In the ongoing fight against health insurance fraud, a new randomly generated Medicare Beneficiary Identifier (MBI) has replaced the Health Insurance Claim Number (HICN) on Medicare cards for more than 5.7 million Americans. With the rollout underway since April, this initiative is a great way to protect consumers from identify theft and health plans from fraudulent claims. But it’s also putting insurers under pressure to make some pretty intricate changes to their systems.
No payer will argue with the logic of replacing the HICN, which basically replicates the Medicare customer’s Social Security Number (SSN) followed by the letter A. With SSNs tied so closely to consumers’ digital footprint, the potential for identify theft has been huge. So, taking the number off the Medicare card, and putting a unique identifier in its place, can only help stem the tide of fraudulent activity.
Medicare fraud alone already costs U.S. health insurers $60 billion a year and rising in reported losses. And despite a concentrated effort since 2007, dedicated strike force teams currently thwart only around $2.5 billion worth of crimes a year for Medicare. The consumers most at risk of identity theft are people aged 65 or older.
For insurance companies in general, cybersecurity risk is an all-consuming problem. Thirty-six percent of insurers cite it as their biggest barrier to digital innovation – and 20 percent see it as the most significant threat to growth. That makes the MBI a solid step in the right direction; the question is, have your systems kept up?
According to the Medicare Access and CHIP Reauthorization Act (MACRA) regulation, SSNs/HICNs will be removed from all Medicare cards by April 2019 and replaced with the MBI for transactions such as billing, eligibility status and claim status. By now, health plan systems should be ready to consume and search for the MBI’s 11-character alphanumeric format, which in turn may require you to extend tables, rewrite process and filtering rules, rework table lookup logic, add new character sets and be able to check for valid document formats. And until next April at least, your systems will need to accept both the MBI and HICN as identifiers of Medicare customers.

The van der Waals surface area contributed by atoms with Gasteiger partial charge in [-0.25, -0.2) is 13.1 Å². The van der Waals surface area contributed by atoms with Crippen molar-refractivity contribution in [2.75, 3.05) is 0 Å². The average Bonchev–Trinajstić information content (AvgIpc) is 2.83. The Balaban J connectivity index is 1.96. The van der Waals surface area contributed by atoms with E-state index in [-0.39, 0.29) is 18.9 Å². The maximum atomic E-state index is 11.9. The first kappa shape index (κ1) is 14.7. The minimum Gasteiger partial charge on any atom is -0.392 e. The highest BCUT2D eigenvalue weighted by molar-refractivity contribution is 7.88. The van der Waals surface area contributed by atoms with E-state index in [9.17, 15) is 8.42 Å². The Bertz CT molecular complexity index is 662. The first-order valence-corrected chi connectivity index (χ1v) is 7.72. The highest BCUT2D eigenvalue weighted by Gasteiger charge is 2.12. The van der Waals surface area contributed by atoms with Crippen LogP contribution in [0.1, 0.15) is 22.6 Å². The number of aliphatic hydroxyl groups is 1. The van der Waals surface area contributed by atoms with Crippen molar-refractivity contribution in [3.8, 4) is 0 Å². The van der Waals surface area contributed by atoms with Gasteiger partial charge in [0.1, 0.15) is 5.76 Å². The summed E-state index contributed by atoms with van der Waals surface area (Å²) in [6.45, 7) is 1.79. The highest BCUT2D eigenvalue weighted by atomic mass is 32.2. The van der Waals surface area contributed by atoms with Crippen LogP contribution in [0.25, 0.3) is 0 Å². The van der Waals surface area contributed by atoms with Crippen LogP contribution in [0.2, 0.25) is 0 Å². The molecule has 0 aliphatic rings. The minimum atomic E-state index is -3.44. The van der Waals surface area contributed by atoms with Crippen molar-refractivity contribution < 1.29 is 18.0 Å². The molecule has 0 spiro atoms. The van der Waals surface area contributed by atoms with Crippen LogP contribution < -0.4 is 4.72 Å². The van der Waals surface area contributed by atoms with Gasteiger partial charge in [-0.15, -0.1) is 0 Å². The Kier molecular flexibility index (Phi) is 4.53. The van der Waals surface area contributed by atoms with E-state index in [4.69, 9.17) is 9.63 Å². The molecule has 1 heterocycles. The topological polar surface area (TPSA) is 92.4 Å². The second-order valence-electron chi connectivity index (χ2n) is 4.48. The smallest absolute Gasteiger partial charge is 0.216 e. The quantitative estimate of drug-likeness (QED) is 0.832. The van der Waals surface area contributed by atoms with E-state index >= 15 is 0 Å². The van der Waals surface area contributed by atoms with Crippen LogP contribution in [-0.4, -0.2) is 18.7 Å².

The good news is that you don’t have to manage these modifications alone. If your technology is struggling to cope, FIS – along with other leading system providers – can help make the required changes, with professional services teams on standby to adapt and test systems.
Like the HICN before it, the distinguishing number of the MBI will play a central role in managing benefits and processing claims, while also helping crack down on crime. Put technology to work to support the switch to this new identifier – and it will help keep your customers safer for years to come.